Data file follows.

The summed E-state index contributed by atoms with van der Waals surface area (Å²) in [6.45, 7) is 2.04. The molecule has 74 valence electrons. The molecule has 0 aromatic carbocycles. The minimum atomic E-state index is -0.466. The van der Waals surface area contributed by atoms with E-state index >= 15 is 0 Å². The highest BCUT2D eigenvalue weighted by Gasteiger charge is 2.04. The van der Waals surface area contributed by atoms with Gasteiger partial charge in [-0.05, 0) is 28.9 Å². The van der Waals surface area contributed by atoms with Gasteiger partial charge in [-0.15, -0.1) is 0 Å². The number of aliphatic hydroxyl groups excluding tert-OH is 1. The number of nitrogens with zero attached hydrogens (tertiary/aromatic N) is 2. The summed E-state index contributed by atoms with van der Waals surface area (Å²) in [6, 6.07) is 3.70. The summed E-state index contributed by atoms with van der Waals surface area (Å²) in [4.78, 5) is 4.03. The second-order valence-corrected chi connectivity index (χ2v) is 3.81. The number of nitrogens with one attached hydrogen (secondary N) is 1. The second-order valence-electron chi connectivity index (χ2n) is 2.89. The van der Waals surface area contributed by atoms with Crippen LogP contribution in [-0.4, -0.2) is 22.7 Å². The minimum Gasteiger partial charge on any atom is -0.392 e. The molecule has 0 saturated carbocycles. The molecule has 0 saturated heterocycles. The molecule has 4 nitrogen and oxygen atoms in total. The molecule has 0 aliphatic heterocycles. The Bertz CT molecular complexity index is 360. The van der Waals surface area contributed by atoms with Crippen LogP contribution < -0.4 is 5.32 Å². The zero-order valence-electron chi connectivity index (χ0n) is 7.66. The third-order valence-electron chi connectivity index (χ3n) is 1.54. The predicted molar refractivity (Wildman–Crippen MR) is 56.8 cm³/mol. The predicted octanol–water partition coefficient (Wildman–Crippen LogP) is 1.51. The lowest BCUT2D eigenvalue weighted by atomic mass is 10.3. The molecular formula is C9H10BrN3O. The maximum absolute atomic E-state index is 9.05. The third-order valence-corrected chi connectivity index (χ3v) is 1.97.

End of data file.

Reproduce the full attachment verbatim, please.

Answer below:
The summed E-state index contributed by atoms with van der Waals surface area (Å²) in [6.45, 7) is 2.04. The molecule has 74 valence electrons. The molecule has 0 aromatic carbocycles. The minimum atomic E-state index is -0.466. The van der Waals surface area contributed by atoms with E-state index >= 15 is 0 Å². The highest BCUT2D eigenvalue weighted by Gasteiger charge is 2.04. The van der Waals surface area contributed by atoms with Gasteiger partial charge in [-0.05, 0) is 28.9 Å². The van der Waals surface area contributed by atoms with Gasteiger partial charge in [-0.15, -0.1) is 0 Å². The number of aliphatic hydroxyl groups excluding tert-OH is 1. The number of nitrogens with zero attached hydrogens (tertiary/aromatic N) is 2. The summed E-state index contributed by atoms with van der Waals surface area (Å²) in [6, 6.07) is 3.70. The summed E-state index contributed by atoms with van der Waals surface area (Å²) in [4.78, 5) is 4.03. The second-order valence-corrected chi connectivity index (χ2v) is 3.81. The number of nitrogens with one attached hydrogen (secondary N) is 1. The second-order valence-electron chi connectivity index (χ2n) is 2.89. The van der Waals surface area contributed by atoms with Crippen LogP contribution in [-0.4, -0.2) is 22.7 Å². The minimum Gasteiger partial charge on any atom is -0.392 e. The molecule has 0 saturated carbocycles. The molecule has 0 saturated heterocycles. The molecule has 4 nitrogen and oxygen atoms in total. The molecule has 0 aliphatic heterocycles. The Bertz CT molecular complexity index is 360. The van der Waals surface area contributed by atoms with Crippen LogP contribution < -0.4 is 5.32 Å². The zero-order valence-electron chi connectivity index (χ0n) is 7.66. The third-order valence-electron chi connectivity index (χ3n) is 1.54. The predicted molar refractivity (Wildman–Crippen MR) is 56.8 cm³/mol. The predicted octanol–water partition coefficient (Wildman–Crippen LogP) is 1.51. The lowest BCUT2D eigenvalue weighted by atomic mass is 10.3. The molecular formula is C9H10BrN3O. The maximum absolute atomic E-state index is 9.05. The third-order valence-corrected chi connectivity index (χ3v) is 1.97.